This thread surprises me with the amount of hysteria simply because Cullen wasn’t give a seat on a SOE board.

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  88. big bruv (13,559 comments) says:

    gingercrush

    I assume you are a youngster as you obviously have no idea how the so called far right saved this country back in the 80′s, in case you missed it we are in a very similar situation now.

    Centrist policies and politics do not work, the policies I want to see are tried and tested, where as Neville Key wants to fuck around with all this centrist rubbish.

    Before you make a fool of yourself again go and check out these two names, Sir Roger Douglas and Ruth Richardson, these are people with real vision and people who we need right now.

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  89. AG (1,803 comments) says:

    Chthoniid,

    I did read oob’s rant. Light on detail, large on rhetoric. So yes, there is no doubt Cullen did some things that were redistributional in intention. He was, after all, a Labour Minister of Finance. But c’mon. A hard-core Marxist? On a level with Pol Pot? You really want to tie yourself to THAT particular mast?

    The point of the Heritage Foundation report is that it is a perspective from outside the rather hothouse atmosphere of NZ politics, where praise for Cullen along one vector is automatically assumed to be endorsement of everything Labour ever did on anything. In other words, it offers the chance to calm down a bit. Which oob needed to do. That’s all.

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  90. tvb (4,254 comments) says:

    Transtasman might not be so wrong – deputy chair of NZPost instead of Ken Douglas – and Chair of Kiwibank

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  91. Minnie (96 comments) says:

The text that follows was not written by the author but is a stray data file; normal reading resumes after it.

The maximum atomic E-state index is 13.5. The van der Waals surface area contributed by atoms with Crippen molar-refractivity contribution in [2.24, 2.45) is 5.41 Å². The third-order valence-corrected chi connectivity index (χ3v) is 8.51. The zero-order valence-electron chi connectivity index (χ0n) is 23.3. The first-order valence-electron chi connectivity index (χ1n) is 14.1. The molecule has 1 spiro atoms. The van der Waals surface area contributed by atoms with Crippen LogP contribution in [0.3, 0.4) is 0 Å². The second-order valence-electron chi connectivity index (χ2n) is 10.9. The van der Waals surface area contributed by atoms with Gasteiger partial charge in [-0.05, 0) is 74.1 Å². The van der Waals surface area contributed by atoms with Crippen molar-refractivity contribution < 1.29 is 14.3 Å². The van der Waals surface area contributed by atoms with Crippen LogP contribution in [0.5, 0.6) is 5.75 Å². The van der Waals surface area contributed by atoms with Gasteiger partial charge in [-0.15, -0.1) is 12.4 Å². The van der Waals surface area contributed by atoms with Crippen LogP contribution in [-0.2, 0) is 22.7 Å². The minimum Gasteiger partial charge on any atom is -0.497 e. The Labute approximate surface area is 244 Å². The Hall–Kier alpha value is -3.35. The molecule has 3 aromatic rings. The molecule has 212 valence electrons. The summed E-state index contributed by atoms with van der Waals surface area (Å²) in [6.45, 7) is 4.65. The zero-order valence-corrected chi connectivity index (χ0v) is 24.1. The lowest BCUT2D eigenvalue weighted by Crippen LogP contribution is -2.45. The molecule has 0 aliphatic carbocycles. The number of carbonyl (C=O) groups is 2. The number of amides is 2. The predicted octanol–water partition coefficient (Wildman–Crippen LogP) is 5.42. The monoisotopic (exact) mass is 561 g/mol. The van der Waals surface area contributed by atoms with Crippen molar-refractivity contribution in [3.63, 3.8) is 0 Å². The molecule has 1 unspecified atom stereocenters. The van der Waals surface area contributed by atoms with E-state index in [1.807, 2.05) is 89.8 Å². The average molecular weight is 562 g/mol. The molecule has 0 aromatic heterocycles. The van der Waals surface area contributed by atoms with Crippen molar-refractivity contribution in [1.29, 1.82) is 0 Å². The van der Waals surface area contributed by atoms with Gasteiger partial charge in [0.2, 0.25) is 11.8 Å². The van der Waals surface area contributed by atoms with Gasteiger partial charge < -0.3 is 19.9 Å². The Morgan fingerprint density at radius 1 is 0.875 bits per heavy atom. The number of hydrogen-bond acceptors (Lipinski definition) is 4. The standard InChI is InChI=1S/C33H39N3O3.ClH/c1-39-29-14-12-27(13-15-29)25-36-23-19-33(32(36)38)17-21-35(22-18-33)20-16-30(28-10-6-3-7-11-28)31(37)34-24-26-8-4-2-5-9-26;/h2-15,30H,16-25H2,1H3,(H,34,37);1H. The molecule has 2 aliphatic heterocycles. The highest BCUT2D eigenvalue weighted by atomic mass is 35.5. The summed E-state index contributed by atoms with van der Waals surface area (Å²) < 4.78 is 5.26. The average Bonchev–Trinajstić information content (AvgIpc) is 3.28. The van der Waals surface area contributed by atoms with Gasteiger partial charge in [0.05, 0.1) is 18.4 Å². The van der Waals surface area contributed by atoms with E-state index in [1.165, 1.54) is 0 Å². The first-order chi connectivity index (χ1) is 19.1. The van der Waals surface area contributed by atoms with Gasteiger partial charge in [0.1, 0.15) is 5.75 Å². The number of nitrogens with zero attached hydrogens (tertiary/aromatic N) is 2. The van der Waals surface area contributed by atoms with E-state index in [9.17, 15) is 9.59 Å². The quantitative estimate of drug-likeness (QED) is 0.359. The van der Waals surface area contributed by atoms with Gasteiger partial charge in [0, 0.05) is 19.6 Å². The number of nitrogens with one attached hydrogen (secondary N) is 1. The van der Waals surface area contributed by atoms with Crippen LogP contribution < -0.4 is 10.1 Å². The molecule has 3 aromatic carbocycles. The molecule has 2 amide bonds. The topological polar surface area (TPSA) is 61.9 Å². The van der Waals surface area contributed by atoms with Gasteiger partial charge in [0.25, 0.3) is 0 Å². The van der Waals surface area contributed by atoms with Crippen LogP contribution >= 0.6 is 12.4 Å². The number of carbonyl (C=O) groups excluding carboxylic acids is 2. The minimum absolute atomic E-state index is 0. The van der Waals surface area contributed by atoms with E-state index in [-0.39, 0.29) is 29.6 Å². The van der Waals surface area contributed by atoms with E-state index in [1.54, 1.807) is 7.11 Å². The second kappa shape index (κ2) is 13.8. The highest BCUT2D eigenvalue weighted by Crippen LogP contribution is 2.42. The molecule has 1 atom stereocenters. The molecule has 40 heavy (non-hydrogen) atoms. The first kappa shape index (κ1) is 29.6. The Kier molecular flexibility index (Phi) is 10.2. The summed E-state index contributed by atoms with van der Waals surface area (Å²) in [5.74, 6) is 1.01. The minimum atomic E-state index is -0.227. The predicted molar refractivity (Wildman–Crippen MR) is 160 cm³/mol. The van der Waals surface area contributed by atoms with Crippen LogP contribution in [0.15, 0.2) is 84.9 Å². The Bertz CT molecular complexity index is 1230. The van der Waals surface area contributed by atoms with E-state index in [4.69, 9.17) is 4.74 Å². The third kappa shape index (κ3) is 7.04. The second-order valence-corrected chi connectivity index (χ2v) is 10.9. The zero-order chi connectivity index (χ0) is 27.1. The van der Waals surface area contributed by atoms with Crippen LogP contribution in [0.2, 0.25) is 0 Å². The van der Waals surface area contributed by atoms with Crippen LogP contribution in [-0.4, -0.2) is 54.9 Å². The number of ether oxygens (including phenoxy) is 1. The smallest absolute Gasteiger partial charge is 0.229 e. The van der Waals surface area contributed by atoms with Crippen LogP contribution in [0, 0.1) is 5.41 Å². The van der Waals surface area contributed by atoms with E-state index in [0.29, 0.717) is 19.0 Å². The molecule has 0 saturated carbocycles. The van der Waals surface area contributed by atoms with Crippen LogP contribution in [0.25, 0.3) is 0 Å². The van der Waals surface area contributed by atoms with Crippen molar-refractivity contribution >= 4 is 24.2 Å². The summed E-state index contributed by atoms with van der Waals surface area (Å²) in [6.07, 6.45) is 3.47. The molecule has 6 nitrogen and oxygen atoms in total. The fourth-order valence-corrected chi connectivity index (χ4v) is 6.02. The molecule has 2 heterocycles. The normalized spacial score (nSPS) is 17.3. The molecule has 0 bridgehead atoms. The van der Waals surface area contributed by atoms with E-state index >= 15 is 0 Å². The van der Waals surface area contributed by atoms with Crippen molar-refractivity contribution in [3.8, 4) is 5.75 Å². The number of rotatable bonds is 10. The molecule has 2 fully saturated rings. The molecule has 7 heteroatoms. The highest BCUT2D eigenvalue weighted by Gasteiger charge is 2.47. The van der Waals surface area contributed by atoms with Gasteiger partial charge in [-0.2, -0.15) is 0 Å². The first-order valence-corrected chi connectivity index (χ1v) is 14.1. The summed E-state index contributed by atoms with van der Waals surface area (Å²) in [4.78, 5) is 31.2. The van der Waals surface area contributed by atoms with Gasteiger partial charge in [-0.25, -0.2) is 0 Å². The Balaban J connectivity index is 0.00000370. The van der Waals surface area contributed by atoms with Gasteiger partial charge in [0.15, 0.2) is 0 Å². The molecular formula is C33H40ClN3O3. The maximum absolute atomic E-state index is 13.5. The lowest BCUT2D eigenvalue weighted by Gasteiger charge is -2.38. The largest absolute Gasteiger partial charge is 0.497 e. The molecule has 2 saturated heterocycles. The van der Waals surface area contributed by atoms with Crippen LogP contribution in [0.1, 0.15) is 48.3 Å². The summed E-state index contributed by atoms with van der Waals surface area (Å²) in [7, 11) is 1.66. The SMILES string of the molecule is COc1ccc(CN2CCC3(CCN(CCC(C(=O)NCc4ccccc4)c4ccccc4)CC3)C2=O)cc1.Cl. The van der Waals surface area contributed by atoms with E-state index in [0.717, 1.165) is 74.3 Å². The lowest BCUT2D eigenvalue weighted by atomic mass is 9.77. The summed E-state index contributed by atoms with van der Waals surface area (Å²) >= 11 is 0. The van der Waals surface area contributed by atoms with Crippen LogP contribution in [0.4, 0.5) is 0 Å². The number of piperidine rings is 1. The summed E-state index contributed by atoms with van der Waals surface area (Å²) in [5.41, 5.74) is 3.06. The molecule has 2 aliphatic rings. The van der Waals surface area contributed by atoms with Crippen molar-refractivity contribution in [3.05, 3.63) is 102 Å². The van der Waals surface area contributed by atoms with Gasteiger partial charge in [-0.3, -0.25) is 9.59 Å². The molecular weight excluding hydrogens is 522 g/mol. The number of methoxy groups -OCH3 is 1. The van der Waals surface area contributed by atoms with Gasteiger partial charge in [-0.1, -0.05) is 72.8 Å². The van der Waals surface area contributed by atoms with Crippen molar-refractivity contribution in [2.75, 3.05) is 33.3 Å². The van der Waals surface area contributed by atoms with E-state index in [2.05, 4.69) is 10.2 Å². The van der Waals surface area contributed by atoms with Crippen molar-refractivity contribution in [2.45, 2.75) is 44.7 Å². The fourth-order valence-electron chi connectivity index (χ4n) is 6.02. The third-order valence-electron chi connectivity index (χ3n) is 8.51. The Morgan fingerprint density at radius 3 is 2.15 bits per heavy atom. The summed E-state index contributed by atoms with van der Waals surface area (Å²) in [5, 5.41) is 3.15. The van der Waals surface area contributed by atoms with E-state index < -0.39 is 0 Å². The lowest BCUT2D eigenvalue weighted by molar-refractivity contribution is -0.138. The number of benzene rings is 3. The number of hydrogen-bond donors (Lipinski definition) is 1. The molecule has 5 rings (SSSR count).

Its hard to see what damage Cullen could do as…possibly…Vice Chair in the medium term of NZPost. It will surely piss a few Nats off to see someone as acidic towards them as Cullen has been, being appointed, but its hardly a strategic blunder for them, or a triumph for Labour either.

    What it does is negate any claim that the Nats are as biased as Labour appeared to be in any future appointments they make. Thats enough to justify it.

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  92. tvb (4,254 comments) says:

    Whaleoil has written a very sensible blog on this issue – probably after speaking to his father who I know is a very very sensible person – and his mother who I like very much.

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  93. gingercrush (153 comments) says:

    I am youngish. If 25 is young. I have much respect for both Roger Douglas who pushed the necessary reforms and Richardson who continued on with those reforms. But I also think they went too far and too fast hence why other countries have a long way to go. I consider the neo-liberal experiment to be admiral. But the selling of so many assets for such cheap prices was plainly a mistake. I think its remarkable that Cullen and Clark so hated by some on the right didn’t repeal those reforms. They brought back Air NZ and rail and some other things but they certainly didn’t repeal those reforms. National themselves are open to private partnerships in Prisons. Opening ACC to competition. And I’m sure there’s other stuff out there. But New Zealand didn’t vote for a hard right agenda. So National should never be expected to deliver hard right policies.